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F E AT H E R S Catalogue No.1

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Front Cover: Tender Touch (detail), Catalogue No.3

The Ballroom Spy  Photographs by Jeanette Jones

H EART BR EAK 17 Bulstrode Street | London W1U 2JH +44 ( 0 ) 20 3219 5710 / Open Monday to Saturday 10am --- 6pm, Sunday 11am --- 4pm

Portrait of Jeanette Jones and Jack Vettriano by Fredi Marcarini

The Ballroom Spy  An exhibition of photographs by Jeanette Jones and paintings by Jack Vettriano 14th May - 19th June 2011 Hear tbreak 17 Bulstrode Street London W1U 2JH Transferring 1st July - 31st August 2011

Royal West of England Academy Queen’s Road Clifton, Bristol BS8 1PX +44 (0)117 973 5129

The photographs featured above by Jeanette Jones are amongst those directly referenced in a series of paintings by Jack Vettriano and which are to feature in The Ballroom Spy exhibition.

The Ballroom Spy An exhibition of paintings by Jack Vettriano and photographs by Jeanette Jones. Jack Vettriano and photographer, Jeanette Jones, have teamed up for The Ballroom Spy, an exhibition of their dance inspired works. Featuring over forty photographs by Jeanette Jones and twelve new paintings by Jack Vettriano, The Ballroom Spy showcases the glamorous and intoxicating world of professional ballroom dancing, taking the viewer on stage and behind the scenes; from covert glimpses of backstage nerves to the full flourish bravado of performance under the glare of the spotlight. Vettriano’s paintings are interpretations of classic images from Jones’ impressive archive of photographs shot at championship competitions around the country over the last ten years. He releases the characters from their black and white world and puts them into his own signature settings, steeped in colour. An accomplished dancer herself, Jones captures the split second moments that define the look and mood of the different routines from a classic Waltz to the intense passion of a Tango. Known for her ability to win the confidence of her subjects, Jones has been given very rare access to the dance floor at championships and to the backstage preparations. Her extraordinary photographs offer us a glimpse behind the scenes and up close and personal with the key players of the ballroom dancing world. Jones came to photography relatively late in life but has achieved some considerable success, winning numerous awards for her advertising campaigns. Her images are known to a global audience through publication as cards and posters. Jack Vettriano met Jeanette Jones in the mid 1990’s and was bowled away by her talent. “She manages to capture the magic and realism of ballroom. She’s able to build an instant rapport with the dancers, and works brilliantly under pressure. She only has one chance to record that moment, that look, that heel flick. Whereas I have the luxury to contemplate, to take my time and choose the moment that I wish to paint.” For Jones, the opportunity to collaborate with Vettriano was too good to resist. Known for her stunning black and white photographs, she was intrigued to see how Jack would respond to her work. “I’m a huge fan of his work as well as counting him as a friend, so it has been great to work together on this exhibition.” We are delighted to be able to bring together the work of these two artists who share a passion for dance and an ability to capture a moment whether on film or on canvas.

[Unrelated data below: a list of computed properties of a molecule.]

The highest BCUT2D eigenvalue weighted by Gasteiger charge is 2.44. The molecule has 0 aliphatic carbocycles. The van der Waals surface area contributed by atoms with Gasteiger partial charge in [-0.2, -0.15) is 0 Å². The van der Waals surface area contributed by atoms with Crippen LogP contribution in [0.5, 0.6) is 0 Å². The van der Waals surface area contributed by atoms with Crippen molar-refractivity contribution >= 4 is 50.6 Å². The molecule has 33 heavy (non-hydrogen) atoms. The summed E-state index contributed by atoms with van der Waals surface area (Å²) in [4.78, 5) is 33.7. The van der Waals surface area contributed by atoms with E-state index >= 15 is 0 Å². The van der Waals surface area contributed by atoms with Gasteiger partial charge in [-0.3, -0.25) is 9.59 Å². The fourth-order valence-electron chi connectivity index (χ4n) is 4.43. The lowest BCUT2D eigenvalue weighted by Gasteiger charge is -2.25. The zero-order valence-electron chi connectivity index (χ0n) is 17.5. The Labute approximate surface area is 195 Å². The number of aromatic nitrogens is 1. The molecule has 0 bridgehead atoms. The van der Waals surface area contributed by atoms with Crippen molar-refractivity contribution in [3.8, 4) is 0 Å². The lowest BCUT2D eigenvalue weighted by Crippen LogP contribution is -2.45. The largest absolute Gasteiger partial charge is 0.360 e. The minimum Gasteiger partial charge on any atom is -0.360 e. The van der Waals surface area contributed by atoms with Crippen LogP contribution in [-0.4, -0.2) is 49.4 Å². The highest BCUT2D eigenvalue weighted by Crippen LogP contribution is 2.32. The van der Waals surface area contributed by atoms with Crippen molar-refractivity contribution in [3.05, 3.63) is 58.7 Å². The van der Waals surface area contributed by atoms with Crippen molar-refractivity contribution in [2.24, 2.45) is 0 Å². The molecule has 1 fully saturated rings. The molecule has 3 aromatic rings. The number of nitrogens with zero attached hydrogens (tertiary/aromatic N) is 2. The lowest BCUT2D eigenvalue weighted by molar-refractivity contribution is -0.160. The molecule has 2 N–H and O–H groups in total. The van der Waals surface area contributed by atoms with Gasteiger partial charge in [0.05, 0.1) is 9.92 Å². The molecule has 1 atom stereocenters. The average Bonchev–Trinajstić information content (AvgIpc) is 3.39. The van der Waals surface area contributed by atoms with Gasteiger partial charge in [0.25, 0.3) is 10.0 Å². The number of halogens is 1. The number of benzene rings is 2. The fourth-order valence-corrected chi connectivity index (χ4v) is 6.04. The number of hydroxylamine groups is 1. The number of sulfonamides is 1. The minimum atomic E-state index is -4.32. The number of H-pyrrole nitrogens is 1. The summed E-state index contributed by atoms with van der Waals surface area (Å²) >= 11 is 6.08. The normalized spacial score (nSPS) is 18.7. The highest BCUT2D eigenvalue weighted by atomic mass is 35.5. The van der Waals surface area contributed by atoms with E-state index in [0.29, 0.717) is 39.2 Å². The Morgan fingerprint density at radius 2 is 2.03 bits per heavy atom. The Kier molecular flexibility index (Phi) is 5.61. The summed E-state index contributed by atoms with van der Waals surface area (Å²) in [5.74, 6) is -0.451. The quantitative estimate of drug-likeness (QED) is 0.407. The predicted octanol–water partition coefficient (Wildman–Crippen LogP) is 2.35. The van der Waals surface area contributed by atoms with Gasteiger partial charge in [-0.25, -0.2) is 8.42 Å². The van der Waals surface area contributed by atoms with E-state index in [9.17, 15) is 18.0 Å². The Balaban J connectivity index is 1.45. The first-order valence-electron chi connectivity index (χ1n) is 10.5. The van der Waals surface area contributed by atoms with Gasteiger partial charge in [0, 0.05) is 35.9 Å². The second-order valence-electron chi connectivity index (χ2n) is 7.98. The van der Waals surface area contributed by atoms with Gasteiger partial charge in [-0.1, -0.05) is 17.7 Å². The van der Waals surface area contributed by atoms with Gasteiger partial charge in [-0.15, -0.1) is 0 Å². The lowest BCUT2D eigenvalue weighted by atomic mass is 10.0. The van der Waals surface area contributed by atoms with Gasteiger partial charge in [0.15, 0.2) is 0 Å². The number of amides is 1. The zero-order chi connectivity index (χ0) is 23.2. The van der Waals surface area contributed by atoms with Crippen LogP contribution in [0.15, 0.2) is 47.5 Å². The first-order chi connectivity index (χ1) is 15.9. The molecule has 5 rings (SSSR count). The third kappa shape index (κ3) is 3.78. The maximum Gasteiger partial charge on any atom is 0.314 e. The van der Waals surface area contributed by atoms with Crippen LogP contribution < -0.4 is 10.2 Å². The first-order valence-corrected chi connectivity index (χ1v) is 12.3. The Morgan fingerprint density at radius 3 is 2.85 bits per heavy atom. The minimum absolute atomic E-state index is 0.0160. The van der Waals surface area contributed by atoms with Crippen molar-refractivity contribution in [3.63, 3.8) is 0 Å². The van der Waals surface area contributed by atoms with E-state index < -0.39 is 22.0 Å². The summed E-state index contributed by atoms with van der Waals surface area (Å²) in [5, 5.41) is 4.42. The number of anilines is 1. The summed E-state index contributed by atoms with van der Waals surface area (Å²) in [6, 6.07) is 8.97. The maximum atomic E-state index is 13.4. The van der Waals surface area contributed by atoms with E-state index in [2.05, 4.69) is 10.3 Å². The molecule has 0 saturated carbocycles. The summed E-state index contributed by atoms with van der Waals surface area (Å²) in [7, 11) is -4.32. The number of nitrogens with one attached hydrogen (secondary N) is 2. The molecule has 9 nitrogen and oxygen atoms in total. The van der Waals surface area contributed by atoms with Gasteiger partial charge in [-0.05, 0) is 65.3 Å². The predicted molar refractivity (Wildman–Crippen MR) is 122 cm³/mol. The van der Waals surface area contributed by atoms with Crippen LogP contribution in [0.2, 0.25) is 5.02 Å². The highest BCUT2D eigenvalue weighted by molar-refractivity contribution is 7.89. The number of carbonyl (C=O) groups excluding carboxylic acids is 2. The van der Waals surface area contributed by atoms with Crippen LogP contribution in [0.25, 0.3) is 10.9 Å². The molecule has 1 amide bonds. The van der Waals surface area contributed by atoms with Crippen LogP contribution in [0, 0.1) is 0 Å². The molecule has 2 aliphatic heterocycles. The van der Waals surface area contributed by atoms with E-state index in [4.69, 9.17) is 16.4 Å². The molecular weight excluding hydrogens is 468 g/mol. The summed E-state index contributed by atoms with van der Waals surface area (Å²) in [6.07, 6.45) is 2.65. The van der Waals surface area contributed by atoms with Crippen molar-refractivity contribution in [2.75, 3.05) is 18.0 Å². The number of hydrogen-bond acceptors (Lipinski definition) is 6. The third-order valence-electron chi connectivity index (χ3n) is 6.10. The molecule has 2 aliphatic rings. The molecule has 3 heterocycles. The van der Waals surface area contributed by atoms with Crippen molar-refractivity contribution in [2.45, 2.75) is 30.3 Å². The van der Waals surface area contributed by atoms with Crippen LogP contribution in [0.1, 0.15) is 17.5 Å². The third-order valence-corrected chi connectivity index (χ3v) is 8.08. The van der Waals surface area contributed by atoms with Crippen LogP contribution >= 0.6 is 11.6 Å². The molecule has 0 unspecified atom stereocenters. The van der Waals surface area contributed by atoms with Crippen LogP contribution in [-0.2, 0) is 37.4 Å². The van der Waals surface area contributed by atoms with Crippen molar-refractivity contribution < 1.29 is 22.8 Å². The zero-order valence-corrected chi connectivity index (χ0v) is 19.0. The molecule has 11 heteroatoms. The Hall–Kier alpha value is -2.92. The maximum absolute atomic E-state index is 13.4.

Portrait of Jeanette Jones by Patrick Jones

Introduction Jeanette Jones came to photography relatively late in life having been for many years a wife and mother, leading a happy but unexceptional life. It was when her children had grown up that her thoughts turned to how best to fill her newly found free time. A birthday gift of a camera from her husband inspired Jeanette to take night classes in photography and she embarked on a journey she assumed would be no more than a hobby. She struggled during the first term, often coming close to giving up but it was whilst on holiday in Spain that she first applied her new found skills and discovered that she had a natural facility and talent. A naturally charming woman, Jeanette soon discovered she had the ability to win over the confidence of her subjects and was allowed to take shots that captured intimate moments, in every sense, in the diverse lives of the people whom she met. Fascinated by worlds that present one vision to the public with another underworld to be discovered behind the scenes, she found her next subject to explore following a visit to Madame Jo Jo’s, the infamous Soho club. A year exploring the world of drag queens produced a stunning collection of photographs which were published, to great acclaim, in the book Walk on the Wild Side (Souvenir Press). Now Jones has turned her lens upon quite different subject-matter. A keen and accomplished dancer herself, she decided to turn her attention to the world of ballroom dancing and her visits as a spectator to ballroom-dancing championships in Blackpool and the Royal Albert Hall, confirmed that she had found a wealth of material. Her ballroom work represents a departure for Jones. Instead of coaxing, and cajoling her models to pose, she snapped them as she found them, followed them to costume fittings and into changing-rooms, trespassed on to the dance floor as they went whirling by. An instinct for a split-second moment produces something poignant and peculiarly lovely – not just cliché images of confected glamour, but sweat and toil and emotion. The diminutive woman with the camera, with her deceptively unassuming manner, has got to the very core of this world, where many bigger, brasher, starrier photographers could never hope to do. In an interview that dates back to the late ‘90’s are about her work and her instinct for subjects, Jeanette made a prescient comment: “When I pick a subject or photograph something, then it becomes fashionable. This happened with my studies of male models and then my drag queens and you’ll find it will be dance next. I can see dance becoming very, very fashionable. You wait and see what’s going to happen with dance.” The Ballroom Spy is the biggest exhibition to date of Jeanette Jones’ ballroom dancing photographs and we are privileged to be premiering the exhibition at Heartbreak before the show transfers to the Royal West of England Academy in Bristol in July.